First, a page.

These are all genetic factors that can put you more at risk for lethal Coronavirus

Case severity is the most inconsistent element of the COVID-19 pandemic. Those with patience for the details have likely grown dissatisfied with the stump narratives on offer, despite admirable efforts on behalf of officials and health systems to brief the public as often as possible.

In the time since SARS-Cov-2 penetrated the US an increasing number of young otherwise healthy Americans have evidenced severe manifestations of the ensuing respiratory disease, while a similar portion remains asymptomatic for the entire duration of infection.

Some of the causal factors will remain unknown for the foreseeable future, as is the case with the critical forms of influenza that impact young demographics every year. By and large, the pathology of any illness survives on a cocktail of circumstance and genetic predispositions. 

A series of studies derived from the DNA of patients with aggressive COVID-19 symptoms were linked by the human receptor angiotensin-converting enzyme 2 (ACE2). The most common SARS viruses that affect humans rely on ACE2 for viral entry. 

SARS-Cov-2’s trimeric spike protein binds to the receptor before hijacking cells. The more we understand about this critical interaction the better we can develop therapeutics capable of averting it.

A new paper published in The New England Journal of Medicine compellingly suggests that the interaction between SARS viruses and ACE2 might be a correlate of their infectivity. In fact, some physicians have motioned for the discontinuation of ACE inhibitors and angiotensin-receptor blockers (ARBs), both prophylactically and in the hopes of treating COVID-19.

“It is my opinion that [host] genetic differences are a key factor … for susceptibility to severe acute pneumonia,” Alessandra Renieri, a geneticist at the University of Siena in Italy, who is one of the many academicians collecting DNA samples from willing patients who are currently hospitalized with COVID-19,  explained in LiveScience.

ACE2 is not the only genetic parallel observed in critically ill patients. Some of the pioneering research operates in the negative spaces.

A preliminary study conducted in China determined physiological similarities that keep some individuals protected against advanced respiratory inflammation caused by SARS-Cov-2.

Thirty-seven percent of surveyed patients had the same blood type. There were 63% more fatalities among type A blood patients than type O patients of the 206 initial COVID-19 deaths that occurred in Wuhan. 

“If you are type A, there is no need to panic. It does not mean you will be infected 100%,” researcher Gao Yingdai told the South China Morning Post. “If you are type O, it does not mean you are absolutely safe, either. You still need to wash your hands and follow the guidelines issued by authorities.”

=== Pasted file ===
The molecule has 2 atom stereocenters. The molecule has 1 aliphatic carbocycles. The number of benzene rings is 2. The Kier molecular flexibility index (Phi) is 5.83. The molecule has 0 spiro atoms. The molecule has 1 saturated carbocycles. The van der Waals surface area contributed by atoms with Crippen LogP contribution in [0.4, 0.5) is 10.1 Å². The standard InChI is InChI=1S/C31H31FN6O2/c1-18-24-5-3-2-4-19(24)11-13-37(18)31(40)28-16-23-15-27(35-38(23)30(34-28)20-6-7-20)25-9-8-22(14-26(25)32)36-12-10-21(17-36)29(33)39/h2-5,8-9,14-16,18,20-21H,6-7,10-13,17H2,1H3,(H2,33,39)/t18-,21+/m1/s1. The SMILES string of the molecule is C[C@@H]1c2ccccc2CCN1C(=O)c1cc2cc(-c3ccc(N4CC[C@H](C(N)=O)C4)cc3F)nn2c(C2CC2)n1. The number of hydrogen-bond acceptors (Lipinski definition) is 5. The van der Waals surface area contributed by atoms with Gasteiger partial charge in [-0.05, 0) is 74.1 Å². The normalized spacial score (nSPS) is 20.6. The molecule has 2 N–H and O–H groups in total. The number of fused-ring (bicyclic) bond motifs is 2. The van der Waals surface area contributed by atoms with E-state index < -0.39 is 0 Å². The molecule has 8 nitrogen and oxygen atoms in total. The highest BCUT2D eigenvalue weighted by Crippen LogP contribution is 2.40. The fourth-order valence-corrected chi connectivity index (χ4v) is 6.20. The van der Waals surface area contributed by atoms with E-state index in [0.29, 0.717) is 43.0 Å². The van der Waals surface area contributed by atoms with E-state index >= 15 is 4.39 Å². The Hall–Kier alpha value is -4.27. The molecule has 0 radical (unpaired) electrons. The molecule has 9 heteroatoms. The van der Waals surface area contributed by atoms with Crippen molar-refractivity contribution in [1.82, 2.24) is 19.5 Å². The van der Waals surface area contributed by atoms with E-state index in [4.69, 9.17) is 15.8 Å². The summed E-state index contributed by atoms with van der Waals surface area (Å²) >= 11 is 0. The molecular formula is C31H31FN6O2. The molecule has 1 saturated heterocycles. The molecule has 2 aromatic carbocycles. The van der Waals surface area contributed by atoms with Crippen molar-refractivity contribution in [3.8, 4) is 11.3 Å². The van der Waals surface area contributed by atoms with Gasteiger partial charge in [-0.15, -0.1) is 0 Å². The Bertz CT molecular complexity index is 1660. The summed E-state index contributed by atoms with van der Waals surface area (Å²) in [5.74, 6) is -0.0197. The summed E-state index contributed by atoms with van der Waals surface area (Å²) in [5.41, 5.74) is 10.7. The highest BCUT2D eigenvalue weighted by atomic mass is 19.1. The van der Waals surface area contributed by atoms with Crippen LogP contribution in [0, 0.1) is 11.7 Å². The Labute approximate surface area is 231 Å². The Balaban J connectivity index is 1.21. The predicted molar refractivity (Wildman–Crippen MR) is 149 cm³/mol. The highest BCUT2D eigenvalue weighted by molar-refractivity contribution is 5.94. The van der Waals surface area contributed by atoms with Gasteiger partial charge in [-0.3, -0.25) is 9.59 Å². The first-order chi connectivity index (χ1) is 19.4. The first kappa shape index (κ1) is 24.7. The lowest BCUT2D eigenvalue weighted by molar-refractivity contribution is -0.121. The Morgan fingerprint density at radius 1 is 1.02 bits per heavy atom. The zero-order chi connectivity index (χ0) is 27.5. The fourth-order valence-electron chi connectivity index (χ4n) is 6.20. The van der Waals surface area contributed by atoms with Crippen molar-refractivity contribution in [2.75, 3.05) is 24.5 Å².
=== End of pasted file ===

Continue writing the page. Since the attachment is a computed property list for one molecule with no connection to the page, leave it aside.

The World Health Organization reports that more than 80% of laboratory-confirmed cases were defined as mild-to-moderate, 14% were severe and 6% could be described as critical. 

Medical professionals gauge case severity by oxygen levels in the blood and lung damage that worsens by 50% or more within a 24 to 48-hour window . 

Men and smokers are roughly 1.3 times more likely to evidence life-threatening incarnations of COVID-19. 

Sufferers of chronic obstructive pulmonary disorder are between two and 11 times more likely to endure severe respiratory symptoms and patients with kidney disease are between two- and 16-fold more likely to evidence the same. 

Any preexisting condition that exacerbates inflammation, like hypertension, asthma, and diabetes carries similarly start risk increases.

“These conditions appear to track closely with advancing age,13 which is emerging as the strongest predictor of COVID-19–related death.14 Unfortunately, reports to date have not rigorously accounted for age or other key factors that contribute to health as potential confounders in risk prediction. With other infective illnesses, coexisting conditions such as hypertension have been key prognostic determinants,10 and this also appears to be the case with COVID-19,” The New England Journal of Medicine reports. 

RAAS inhibitors, which are often used to treat patients with the aforementioned underlying conditions, might also be playing a huge role in recovery statistics. 

Conversely, routinely consuming VItamin C, receiving moderate physical activity, sufficient sleep and staying hydrated have all been linked to mild forms of COVID-19.